Respondent admits that the Prior Decision did not discuss the other elements after failing to find confusing similarity in the original Complaint.

iii. Respondent contends that he does have rights or legitimate interests in the Contested Domain Name, pursuant to Paragraph 4(a)(ii) of the Policy. Respondent admits that this element of the analysis was not decided in the Prior Decision.

iv. Respondent denies that he registered or used the Contested Domain Name in bad faith. Paragraph 4(b) of the Policy suggests four types of evidence of bad faith registration, of which Respondent asserts that none applies. Respondent asserts that there is no evidence of bad faith based on Paragraph 4(b)(iv) of the Policy because Respondent is not misleading any Internet Users. Respondent admits that this element of the analysis was not decided in the Prior Decision.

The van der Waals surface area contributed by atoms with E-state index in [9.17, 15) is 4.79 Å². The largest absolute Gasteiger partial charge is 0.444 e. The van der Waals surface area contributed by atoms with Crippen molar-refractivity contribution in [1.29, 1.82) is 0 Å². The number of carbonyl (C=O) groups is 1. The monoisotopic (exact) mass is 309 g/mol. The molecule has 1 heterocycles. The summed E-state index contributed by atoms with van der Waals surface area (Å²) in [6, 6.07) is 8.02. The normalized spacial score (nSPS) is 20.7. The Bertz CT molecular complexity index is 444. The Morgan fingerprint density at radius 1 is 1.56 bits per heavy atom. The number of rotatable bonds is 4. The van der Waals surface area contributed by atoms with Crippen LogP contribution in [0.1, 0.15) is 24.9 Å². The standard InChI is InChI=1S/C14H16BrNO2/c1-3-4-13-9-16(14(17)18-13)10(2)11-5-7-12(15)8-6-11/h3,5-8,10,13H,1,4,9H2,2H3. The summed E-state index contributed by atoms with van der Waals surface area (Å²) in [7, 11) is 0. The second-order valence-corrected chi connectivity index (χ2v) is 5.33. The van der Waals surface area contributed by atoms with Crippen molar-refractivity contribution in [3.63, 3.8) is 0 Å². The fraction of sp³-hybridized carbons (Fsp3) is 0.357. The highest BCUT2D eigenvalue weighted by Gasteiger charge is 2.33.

Respondent asserts that the re-filing of this Complaint by Complainant is an act of bad faith, intended to deprive Respondent of his rights in the Contested Domain Name. Respondent requests a finding that Complainant is engaging in reverse domain name hijacking.

 

6. Discussion and Findings

Paragraph 15(a) of the Rules instructs the Panel as to the principles the Panel is to use in determining the dispute: “A Panel shall decide a complaint on the basis of the statements and documents submitted in accordance with the Policy, these Rules, and any rules and principles of law that it deems applicable.”